Prieur’s readings (August 20, 2009)

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This post provides links to a number of interesting articles I have read over the past few days that you may also enjoy.

• Randall Forsyth (Barron’s): No bull! Rally hits the wall, August 19, 2009.
Coming off a “sugar high,” stocks have stalled below the early August highs. Pause or correction?

• Brian Wesbury and Robert Stein (Forbes): This recovery is no sugar high, August 18, 2009.
The way we see it, those who were pessimistic about stocks and the economy early this year are going through the classic five stages of grief. First, they denied a recovery was going to happen anytime soon. Then they lashed out with anger at those who spotted signs of the recovery. Now, they are bargaining, admitting the existence of the recovery that they did not see coming, but belittling it. Next, as things keep moving up, we can expect them to get depressed. We don’t expect acceptance to fully set in until late next year.

• Neil Irwin (The Washington Post): The signs don’t point to a typical recovery, August 17, 2009.
The wounded US economy has shown signs of improvement in recent weeks. But many economists, who were caught off guard by the brutality of the downturn, are accentuating the negative, bracing for head winds that could cause the recovery to be weak.

• Mark Thoma (Economist’s View): How will we know when the economy turns the corner?, August 16, 2009.
One question I am asked fairly often is how we will know when the economy turns the corner and we are on our way to a solid recovery. My answer is that we will be able to detect upticks in the data, though this may come with a bit of a lag, the important but harder task will be to understand why the data are showing improvement.

• Edward Harrison (Credit Writedowns): Weak consumer spending will last for years, August 16, 2009.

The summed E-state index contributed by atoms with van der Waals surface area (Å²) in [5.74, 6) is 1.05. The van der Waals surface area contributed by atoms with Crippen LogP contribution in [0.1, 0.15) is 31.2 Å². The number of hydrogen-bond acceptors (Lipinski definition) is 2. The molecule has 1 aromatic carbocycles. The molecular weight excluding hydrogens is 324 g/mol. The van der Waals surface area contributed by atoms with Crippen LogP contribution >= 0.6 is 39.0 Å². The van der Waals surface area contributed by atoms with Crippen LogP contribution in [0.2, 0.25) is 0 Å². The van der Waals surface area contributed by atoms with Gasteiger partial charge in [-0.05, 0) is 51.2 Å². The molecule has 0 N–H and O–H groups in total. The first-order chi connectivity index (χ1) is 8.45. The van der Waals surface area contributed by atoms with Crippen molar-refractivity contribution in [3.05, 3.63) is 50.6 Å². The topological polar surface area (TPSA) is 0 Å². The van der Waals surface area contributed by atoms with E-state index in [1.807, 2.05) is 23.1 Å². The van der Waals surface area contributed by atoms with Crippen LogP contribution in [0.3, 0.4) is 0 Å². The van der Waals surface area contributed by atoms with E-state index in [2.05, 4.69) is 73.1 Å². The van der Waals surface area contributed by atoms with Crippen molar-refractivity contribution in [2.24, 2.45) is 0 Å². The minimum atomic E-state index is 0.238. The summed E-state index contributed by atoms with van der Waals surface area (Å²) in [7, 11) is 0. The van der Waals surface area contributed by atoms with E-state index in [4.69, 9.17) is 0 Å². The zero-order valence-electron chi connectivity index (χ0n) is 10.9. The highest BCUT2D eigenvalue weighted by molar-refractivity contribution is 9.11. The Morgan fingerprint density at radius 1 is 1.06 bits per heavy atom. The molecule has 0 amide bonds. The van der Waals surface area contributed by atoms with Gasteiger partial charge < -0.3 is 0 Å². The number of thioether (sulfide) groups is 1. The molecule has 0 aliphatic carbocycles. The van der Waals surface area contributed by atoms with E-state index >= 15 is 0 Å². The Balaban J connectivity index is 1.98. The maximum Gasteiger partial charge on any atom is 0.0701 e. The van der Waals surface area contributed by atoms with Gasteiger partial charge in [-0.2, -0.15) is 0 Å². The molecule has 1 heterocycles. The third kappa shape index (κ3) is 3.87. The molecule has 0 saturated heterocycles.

It has been my thesis for some time that we are seeing a secular change in consumption patterns in the United States. This will have grave implications for a world economy used to seeing the American consumer as an economic growth engine and consumer of first choice.

• Anja Hochberg (Credit Suisse): Why we need inflation, August 17, 2009.
Central banks have an important role to play not only in times of exceptional financial market stress, but also during the normalization process. There is nonetheless a significant difference between the respective tasks. To prevent the global economy from falling into deflation, reflation is initially required before inflationary pressure can then be brought under control.

• Fred Bergsten and Arvind Subramanian (Financial Times): America cannot resolve global imbalances on its own, August 19, 2009.
Countries such as China will have to find ways to expand domestic demand on a lasting and substantial basis.

• Rolfe Winkler (Reuters): America’s Japanese banks, August 17, 2009.
A banking system loaded down with hundreds of billions of dollars worth of unrecognized bad debt – Japan in the 1990s? No, it’s the United States today. And where are American banks hiding their losses? In loan portfolios.

• Kenneth Rogoff (Financial Times): Why we need to regulate the banks sooner, not later, August 18, 2009.
There are problems with the view that the costs of greater bank regulation outweigh the benefits, and that the issue for the financial sector was a botched Lehman bail-out. The problem of moral hazard – created by the bank bail-outs – remains.

• Robert Kaplan, Robert Merton and Scott Richard (Financial Times): Disclose the fair value of complex securities, August 17, 2009.
Efforts by banks to escape the strictures of fair-value accounting are gaining support among regulators and legislators, but should be resisted.

• Shai Feldman and Gilead Sher (Financial Times): The grand bargain that is the Mideast’s best hope, August 18, 2009.
The promise of peace embodied in a revived Arab Peace Initiative would justify Israeli concessions such as in settlement construction.

• Anders Åslund (Financial Times): Russia’s botched policy in its own backyard, August 17, 2009.
The Kremlin does not know how to deal with its post-Soviet neighbours. The result is that these nations are trying to develop relations with anybody but Moscow.

Karsten Staehr (RGE Monitor): The economic downturn in the Baltics – it is time to call it a depression, August 17, 2009.

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